PDF Association: Flaws in Mueller Report Show What Not to Do With a PDF
The most famous PDF in the world—the long-awaited Mueller report—had critical technical flaws, according to the PDF Association, which used the opportunity to highlight best practices for the PDF format.
A lot of associations probably had interesting takes on the release of the Mueller report [PDF] last week. One that you may not have expected to hear from was the PDF Association, the organization that sets standards and best practices for the document format created by Adobe more than a quarter-century ago.
The group offered no opinion on the contents of the report, which details Special Counsel Robert Mueller’s findings from his nearly two-year investigation into Russian interference in the 2016 presidential election. Instead, it took a close look at the form in which the Department of Justice distributed the document to the public: as a scanned-in PDF file. In fact, the association said its analysis suggests the document may have been scanned in at least twice.
“The fact that DOJ chose to deliver an ‘images only’ PDF forces a much larger file size and loss of searchable text,” Executive Director Duff Johnson wrote in a blog post. “Effectively, this process ‘dumbed down’ the PDF to a set of images—the same type of content that comes out of a scanner.”
By scanning the 448-page printed report and saving it as a images-only PDF, DOJ ensured that the redactions peppered throughout were kept intact, but it also reduced accessibility and made the document impossible to search. Additionally, Johnson noted that the convoluted process used to create the PDF wasn’t necessary, as a properly designed “born-digital” PDF would allow for redactions without scanning.
The ability to access and select text was resolved earlier this week, but while the document was improved, its limitations were hard to ignore. In a second post, Johnson said that, generally, only way to search an image-only PDF is to use optical character recognition (OCR) software, but that the presence of redaction marks adjacent to text made using OCR “vastly more difficult” as the software has a hard time distinguishing text from non-text content in images. (Even the updated version of the document runs into these issues.)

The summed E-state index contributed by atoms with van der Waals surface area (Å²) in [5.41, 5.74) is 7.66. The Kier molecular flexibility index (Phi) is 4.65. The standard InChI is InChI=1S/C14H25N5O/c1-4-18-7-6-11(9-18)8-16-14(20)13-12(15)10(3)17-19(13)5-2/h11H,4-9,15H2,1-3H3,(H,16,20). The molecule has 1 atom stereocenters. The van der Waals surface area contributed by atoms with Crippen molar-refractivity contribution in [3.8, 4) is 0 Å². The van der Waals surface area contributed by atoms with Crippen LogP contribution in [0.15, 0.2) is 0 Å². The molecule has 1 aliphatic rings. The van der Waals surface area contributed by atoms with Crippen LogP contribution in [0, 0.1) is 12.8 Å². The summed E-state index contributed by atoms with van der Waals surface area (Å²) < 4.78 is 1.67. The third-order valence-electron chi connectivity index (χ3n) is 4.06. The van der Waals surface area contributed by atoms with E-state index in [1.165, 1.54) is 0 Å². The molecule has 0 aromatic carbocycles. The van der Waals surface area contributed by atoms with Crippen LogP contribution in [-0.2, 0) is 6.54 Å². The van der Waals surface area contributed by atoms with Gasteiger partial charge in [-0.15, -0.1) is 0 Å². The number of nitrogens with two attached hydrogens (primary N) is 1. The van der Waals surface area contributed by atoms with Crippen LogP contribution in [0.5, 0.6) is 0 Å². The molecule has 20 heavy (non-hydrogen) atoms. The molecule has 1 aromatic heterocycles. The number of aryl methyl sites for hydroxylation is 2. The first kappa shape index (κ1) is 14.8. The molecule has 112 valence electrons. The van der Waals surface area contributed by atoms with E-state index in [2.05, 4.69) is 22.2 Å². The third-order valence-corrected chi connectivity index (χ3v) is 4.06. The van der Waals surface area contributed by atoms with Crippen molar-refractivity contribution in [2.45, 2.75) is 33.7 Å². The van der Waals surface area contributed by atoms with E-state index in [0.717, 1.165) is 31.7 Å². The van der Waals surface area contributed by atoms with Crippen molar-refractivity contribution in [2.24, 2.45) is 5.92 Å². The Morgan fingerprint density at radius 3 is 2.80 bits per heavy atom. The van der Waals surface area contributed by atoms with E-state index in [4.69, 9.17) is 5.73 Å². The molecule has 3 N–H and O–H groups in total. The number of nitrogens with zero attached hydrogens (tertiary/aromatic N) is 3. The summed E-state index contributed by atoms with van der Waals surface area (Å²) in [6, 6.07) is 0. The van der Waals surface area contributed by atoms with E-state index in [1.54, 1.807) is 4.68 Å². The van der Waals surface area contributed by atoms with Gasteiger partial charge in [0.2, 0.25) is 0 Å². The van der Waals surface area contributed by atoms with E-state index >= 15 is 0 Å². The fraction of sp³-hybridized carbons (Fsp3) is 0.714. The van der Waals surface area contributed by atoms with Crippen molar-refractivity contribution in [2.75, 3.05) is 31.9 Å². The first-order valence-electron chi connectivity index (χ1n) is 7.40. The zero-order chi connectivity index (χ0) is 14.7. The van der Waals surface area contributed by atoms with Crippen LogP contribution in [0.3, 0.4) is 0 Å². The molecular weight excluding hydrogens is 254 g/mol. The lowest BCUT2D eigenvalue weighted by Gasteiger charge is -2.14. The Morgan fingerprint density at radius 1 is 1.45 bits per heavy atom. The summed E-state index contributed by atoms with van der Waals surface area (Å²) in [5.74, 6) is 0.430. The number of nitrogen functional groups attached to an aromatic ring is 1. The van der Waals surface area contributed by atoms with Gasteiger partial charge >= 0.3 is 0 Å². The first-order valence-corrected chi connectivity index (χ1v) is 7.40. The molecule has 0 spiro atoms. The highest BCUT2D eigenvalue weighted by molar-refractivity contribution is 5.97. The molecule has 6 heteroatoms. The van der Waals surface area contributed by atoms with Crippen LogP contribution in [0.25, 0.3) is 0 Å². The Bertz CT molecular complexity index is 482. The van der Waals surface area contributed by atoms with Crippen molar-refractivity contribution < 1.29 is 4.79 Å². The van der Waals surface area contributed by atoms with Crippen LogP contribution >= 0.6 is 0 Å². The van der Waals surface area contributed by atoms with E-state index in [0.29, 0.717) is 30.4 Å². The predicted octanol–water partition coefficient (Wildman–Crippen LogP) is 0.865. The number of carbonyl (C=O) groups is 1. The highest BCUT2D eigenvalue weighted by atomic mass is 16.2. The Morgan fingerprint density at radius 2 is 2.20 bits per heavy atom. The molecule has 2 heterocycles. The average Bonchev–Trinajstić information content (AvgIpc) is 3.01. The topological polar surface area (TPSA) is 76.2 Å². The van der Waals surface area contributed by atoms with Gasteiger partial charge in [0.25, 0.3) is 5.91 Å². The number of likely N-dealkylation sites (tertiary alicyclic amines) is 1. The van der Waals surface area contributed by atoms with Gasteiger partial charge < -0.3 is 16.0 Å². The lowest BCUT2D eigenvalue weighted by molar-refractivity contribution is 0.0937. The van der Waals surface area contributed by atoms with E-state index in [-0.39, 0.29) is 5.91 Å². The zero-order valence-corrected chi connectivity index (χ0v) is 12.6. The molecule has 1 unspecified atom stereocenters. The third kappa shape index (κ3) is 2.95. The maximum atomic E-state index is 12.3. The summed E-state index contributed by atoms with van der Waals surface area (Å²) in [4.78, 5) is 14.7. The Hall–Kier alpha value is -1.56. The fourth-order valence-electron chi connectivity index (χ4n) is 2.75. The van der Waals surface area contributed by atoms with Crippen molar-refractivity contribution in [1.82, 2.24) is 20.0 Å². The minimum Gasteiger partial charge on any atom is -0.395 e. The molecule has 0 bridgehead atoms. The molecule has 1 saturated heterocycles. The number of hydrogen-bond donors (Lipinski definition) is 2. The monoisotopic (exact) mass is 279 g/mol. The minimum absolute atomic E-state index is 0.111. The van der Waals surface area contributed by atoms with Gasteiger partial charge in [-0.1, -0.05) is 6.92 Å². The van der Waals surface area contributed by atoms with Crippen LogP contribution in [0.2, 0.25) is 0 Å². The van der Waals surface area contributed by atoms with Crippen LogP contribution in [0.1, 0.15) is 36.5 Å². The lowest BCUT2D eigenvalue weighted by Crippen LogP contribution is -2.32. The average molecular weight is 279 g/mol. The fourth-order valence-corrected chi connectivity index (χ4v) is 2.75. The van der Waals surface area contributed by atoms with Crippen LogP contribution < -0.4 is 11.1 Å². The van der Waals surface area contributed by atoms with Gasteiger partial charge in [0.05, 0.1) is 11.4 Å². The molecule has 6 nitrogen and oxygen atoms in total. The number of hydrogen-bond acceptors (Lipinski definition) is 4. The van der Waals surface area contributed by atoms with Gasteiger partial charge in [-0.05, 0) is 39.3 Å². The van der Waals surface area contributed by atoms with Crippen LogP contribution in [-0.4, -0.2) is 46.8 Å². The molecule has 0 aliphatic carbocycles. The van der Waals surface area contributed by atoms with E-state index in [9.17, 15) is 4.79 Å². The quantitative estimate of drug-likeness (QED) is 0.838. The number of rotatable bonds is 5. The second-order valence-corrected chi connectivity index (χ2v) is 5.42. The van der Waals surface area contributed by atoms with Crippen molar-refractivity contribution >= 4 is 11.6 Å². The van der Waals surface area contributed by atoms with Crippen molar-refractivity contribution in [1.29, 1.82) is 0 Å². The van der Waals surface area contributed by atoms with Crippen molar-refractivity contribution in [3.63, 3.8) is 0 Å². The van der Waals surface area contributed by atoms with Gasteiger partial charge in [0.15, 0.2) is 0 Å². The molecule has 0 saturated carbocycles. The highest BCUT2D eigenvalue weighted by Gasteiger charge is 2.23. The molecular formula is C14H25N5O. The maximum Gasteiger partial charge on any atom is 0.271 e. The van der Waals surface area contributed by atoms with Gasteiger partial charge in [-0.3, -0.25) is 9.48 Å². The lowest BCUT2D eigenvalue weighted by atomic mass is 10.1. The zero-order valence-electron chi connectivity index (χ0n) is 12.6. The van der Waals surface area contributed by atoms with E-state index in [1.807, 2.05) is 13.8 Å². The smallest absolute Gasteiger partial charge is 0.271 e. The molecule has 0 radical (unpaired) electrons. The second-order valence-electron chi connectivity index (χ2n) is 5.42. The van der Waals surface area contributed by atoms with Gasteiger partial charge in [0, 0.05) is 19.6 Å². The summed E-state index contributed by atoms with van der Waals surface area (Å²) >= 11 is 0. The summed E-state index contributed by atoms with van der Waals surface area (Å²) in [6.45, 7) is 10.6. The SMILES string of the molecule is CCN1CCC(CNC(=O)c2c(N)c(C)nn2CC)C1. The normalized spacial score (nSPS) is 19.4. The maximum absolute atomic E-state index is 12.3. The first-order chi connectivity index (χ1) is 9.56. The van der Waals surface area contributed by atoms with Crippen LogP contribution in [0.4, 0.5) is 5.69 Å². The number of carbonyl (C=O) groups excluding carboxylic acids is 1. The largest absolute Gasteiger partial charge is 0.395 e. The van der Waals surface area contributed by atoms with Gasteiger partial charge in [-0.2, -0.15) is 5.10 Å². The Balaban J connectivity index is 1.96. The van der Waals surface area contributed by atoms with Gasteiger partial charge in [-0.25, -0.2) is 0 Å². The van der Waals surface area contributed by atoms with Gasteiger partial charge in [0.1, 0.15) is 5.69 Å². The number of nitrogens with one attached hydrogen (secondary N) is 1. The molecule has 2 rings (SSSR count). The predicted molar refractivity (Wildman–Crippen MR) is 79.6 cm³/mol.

Johnson concluded that the only way to work around the problems was to reconstruct each page of the document, a task The New York Times undertook, painstakingly, with a team of 22 employees.
“Searches for names, dates, places, references, evidence … they all depend on text search,” Johnson wrote. “The DOJ’s choice in how they delivered this document has made accurate text search impossible for all downstream users of the document.”
According to Johnson, PDF was the perfect format for a sensitive document like the Mueller report, in that it’s difficult to modify and so confers a sense of trust and reliability that other formats lack. “Unfortunately, the image-based PDF the Department of Justice delivered is the least easy-to-use of any option they could have chosen,” he added.
The PDF format is widely used, but it’s also easy to misuse. It allows for lots of flaws, and it’s often used when another format would be a better choice. Associations, in particular, can be guilty of this.
If your association relies on PDFs for distributing documents or sharing information, consider the use case. You might be creating headaches for your members by making a document hard to read, download, and search through.
Simply put, your PDFs shouldn’t look like the one that contained the Mueller report.
(Associations Now illustration)